In honor of National Kindness Week, we want to highlight our District 9 press officer, Tara Callahan-Henry, for using her time to help those in need.
Going to another country to help a less fortunate family in an impoverished city sounds daunting; it may even invoke a little fear and uncertainty in a person. But, with no hesitation, Tara Callahan-Henry, together with a group of 19 others, did just that this past summer and loved the experience so much they already have started planning another trip for this year.
The group was made up of members of Callahan-Henry's church, Hicks Methodist in Duncansville, and other friends and family. They travelled to Ensenada, Mexico, which is on the Baja Peninsula, about 2 hours south of San Diego. There, they spent a week building a new home for Isabel Pacheco-Cruz and her five sons. Pacheco-Cruz took her children and left an abusive relationship for a better life, but a diagnosis of tuberculosis left her unable to work and get necessary medical treatments. Her eldest son, Edgar, dropped out of school at age 14 to provide for the family – working at a flower farm for $89 a week.
Ensenada is a very poor community with little running water, little electricity, and few paved roads. Dogs are kept as guards, not pets, to protect people and their belongings.
"I don't think I was prepared for the poverty we saw. Some people had nothing," Callahan-Henry said. "Isabel and her boys slept each night on the concrete slab at the construction site to ensure no building materials would be stolen."
The family had been living in an addition built onto another family member's home. They shared two mattresses among all of them, with only a small cabinet for furniture and a camp stove for cooking.
"We wanted to provide this family with a home, a sense of safety and a place to grow in love and to grow with their faith," Callahan-Henry said. "For the first time the boys each had their own beds, their own pillows, extra clothes, new bikes – things they never had."
The language barrier presented challenges, as very few people outside the Yugo Ministries campus where the group stayed spoke English.
"Two members of our group spoke enough Spanish to help, but, they weren't always with us," Callahan-Henry explained. "Yet, there was still an understanding between everyone, a simple smile or hug from a stranger meant so much. They were happy to see us and willing to help us. One night, we went to buy school supplies at the local Wal-Mart and a young mother helped us determine what certain items were and what the boys would need in the best way she could without knowing much English herself."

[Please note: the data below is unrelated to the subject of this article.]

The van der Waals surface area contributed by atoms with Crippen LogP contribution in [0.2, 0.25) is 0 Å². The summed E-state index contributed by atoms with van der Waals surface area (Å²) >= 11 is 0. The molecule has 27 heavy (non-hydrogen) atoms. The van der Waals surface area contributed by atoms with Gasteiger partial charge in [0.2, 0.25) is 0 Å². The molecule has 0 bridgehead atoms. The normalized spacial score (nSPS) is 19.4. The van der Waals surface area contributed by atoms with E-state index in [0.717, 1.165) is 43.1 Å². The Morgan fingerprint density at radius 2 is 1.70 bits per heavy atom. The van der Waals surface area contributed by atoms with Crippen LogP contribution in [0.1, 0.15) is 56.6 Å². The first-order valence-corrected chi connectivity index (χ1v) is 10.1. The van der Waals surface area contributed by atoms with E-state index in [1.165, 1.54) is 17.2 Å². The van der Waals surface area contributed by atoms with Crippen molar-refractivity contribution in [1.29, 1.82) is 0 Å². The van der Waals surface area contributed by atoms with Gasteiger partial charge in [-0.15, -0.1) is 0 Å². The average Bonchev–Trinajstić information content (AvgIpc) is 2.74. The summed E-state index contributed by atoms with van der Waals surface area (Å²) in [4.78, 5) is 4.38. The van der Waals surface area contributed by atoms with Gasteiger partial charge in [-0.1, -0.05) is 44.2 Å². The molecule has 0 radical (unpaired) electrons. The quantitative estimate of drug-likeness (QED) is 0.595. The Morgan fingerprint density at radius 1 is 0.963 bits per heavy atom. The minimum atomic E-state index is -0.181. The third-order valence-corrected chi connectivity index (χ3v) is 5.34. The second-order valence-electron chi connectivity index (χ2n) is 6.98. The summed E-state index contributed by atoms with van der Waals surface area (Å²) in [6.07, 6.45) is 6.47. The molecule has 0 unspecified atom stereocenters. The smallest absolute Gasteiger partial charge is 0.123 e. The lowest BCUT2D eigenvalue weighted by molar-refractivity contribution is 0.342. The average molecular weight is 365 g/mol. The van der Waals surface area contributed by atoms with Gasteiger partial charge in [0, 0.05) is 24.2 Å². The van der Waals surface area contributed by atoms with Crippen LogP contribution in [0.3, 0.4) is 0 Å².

A few of Callahan-Henry's ministry group also conducted a vacation bible school program each afternoon for a group of 20-30 children, who did not speak English. An interpreter helped with lessons, but shyness prevented some of kids from waiting for the translation.
"A friend and I would have some of the little girls come up to us and want to tell us something and when we could call our translator over, they would giggle and run away," Callahan-Henry explained. "They wanted to share something with us as women and they didn't want to tell the male interpreter."
But they quickly learned that you don't need to speak the same language to show your love.
"Each day when we showed up on the build site, the smiles of the family showed us all the love we needed."
Callahan-Henry and the others at Hicks Methodist are eagerly planning the next trip to Ensenada for August 2020. It takes about 10-11 months to pick dates, coordinate arrangements and raise funds to pay for the house-building and other items for recipients.
"We purchase items to help furnish the family's home — clothing, bedding, curtains. And once we get there, we shop for things we can't fly with like dishes, kitchen items, and other housewares," Callahan-Henry said.
This journey has inspired her to continue to do more ministry work like this and eventually bring her children when they are old enough.
"This trip was very humbling and eye-opening for me. The hardest part was being away from my kids and explaining to them why I was going to help build a house for a family that didn't have one and that I was buying clothes for children who don't have many," she said. "For my kids who have all their basic needs met, hearing that these kids have no TV, no video games, no running water or electricity was a foreign concept to them."
The theme for their trip was "Love is," from the book of 1 John in the Bible. Tara and the others set out to show kindness and love to people in a place they'd never been and received it in return.
"The kindness from complete strangers was just amazing - from the church congregation who welcomed us into their service and prayed for us, to the women who prepared a lunch for us on the last day of the house build," Callahan-Henry reflected. "They came around to hug and thank each of us for helping one of their own. It truly was an amazing experience."
This follows the pattern of generosity at the district, with District 9 participating in "Stuff the Barrel" and a canned food drive every year.